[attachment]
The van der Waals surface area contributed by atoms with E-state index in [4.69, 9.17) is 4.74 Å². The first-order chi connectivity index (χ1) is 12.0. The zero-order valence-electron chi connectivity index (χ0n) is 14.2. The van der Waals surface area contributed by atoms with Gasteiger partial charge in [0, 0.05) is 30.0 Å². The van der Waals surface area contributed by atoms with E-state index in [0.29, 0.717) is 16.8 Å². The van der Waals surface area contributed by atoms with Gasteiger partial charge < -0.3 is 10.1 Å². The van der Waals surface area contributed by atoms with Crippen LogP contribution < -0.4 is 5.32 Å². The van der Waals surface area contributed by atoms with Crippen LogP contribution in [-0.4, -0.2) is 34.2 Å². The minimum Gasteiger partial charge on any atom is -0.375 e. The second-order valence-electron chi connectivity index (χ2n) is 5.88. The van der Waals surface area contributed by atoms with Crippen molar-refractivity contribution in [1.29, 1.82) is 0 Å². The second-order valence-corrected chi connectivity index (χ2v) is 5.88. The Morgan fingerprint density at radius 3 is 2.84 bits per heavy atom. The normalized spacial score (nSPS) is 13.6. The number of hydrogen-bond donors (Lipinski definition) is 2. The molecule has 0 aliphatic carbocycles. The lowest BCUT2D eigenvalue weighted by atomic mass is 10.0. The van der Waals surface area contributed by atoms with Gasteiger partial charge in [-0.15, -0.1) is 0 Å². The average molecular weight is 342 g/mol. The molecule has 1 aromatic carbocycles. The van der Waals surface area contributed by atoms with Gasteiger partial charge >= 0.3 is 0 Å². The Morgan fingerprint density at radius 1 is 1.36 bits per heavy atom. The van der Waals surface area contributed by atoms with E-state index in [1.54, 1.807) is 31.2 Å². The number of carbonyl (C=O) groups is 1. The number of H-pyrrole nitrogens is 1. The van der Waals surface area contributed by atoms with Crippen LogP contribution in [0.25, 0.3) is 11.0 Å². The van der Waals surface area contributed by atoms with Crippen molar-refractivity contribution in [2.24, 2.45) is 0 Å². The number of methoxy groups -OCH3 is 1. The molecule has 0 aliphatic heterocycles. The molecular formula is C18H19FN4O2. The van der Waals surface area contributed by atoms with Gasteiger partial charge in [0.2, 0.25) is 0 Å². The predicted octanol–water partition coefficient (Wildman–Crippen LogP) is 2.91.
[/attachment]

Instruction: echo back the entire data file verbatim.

The van der Waals surface area contributed by atoms with E-state index in [4.69, 9.17) is 4.74 Å². The first-order chi connectivity index (χ1) is 12.0. The zero-order valence-electron chi connectivity index (χ0n) is 14.2. The van der Waals surface area contributed by atoms with Gasteiger partial charge in [0, 0.05) is 30.0 Å². The van der Waals surface area contributed by atoms with E-state index in [0.29, 0.717) is 16.8 Å². The van der Waals surface area contributed by atoms with Gasteiger partial charge < -0.3 is 10.1 Å². The van der Waals surface area contributed by atoms with Crippen LogP contribution < -0.4 is 5.32 Å². The van der Waals surface area contributed by atoms with Crippen LogP contribution in [-0.4, -0.2) is 34.2 Å². The minimum Gasteiger partial charge on any atom is -0.375 e. The second-order valence-electron chi connectivity index (χ2n) is 5.88. The van der Waals surface area contributed by atoms with Crippen molar-refractivity contribution in [1.29, 1.82) is 0 Å². The second-order valence-corrected chi connectivity index (χ2v) is 5.88. The Morgan fingerprint density at radius 3 is 2.84 bits per heavy atom. The normalized spacial score (nSPS) is 13.6. The number of hydrogen-bond donors (Lipinski definition) is 2. The molecule has 0 aliphatic carbocycles. The lowest BCUT2D eigenvalue weighted by atomic mass is 10.0. The van der Waals surface area contributed by atoms with Gasteiger partial charge in [-0.15, -0.1) is 0 Å². The average molecular weight is 342 g/mol. The molecule has 1 aromatic carbocycles. The van der Waals surface area contributed by atoms with Gasteiger partial charge >= 0.3 is 0 Å². The Morgan fingerprint density at radius 1 is 1.36 bits per heavy atom. The van der Waals surface area contributed by atoms with E-state index in [1.54, 1.807) is 31.2 Å². The number of carbonyl (C=O) groups is 1. The number of H-pyrrole nitrogens is 1. The van der Waals surface area contributed by atoms with Crippen LogP contribution in [0.25, 0.3) is 11.0 Å². The van der Waals surface area contributed by atoms with Crippen molar-refractivity contribution in [2.24, 2.45) is 0 Å². The number of methoxy groups -OCH3 is 1. The molecule has 0 aliphatic heterocycles. The molecular formula is C18H19FN4O2. The van der Waals surface area contributed by atoms with Gasteiger partial charge in [0.2, 0.25) is 0 Å². The predicted octanol–water partition coefficient (Wildman–Crippen LogP) is 2.91.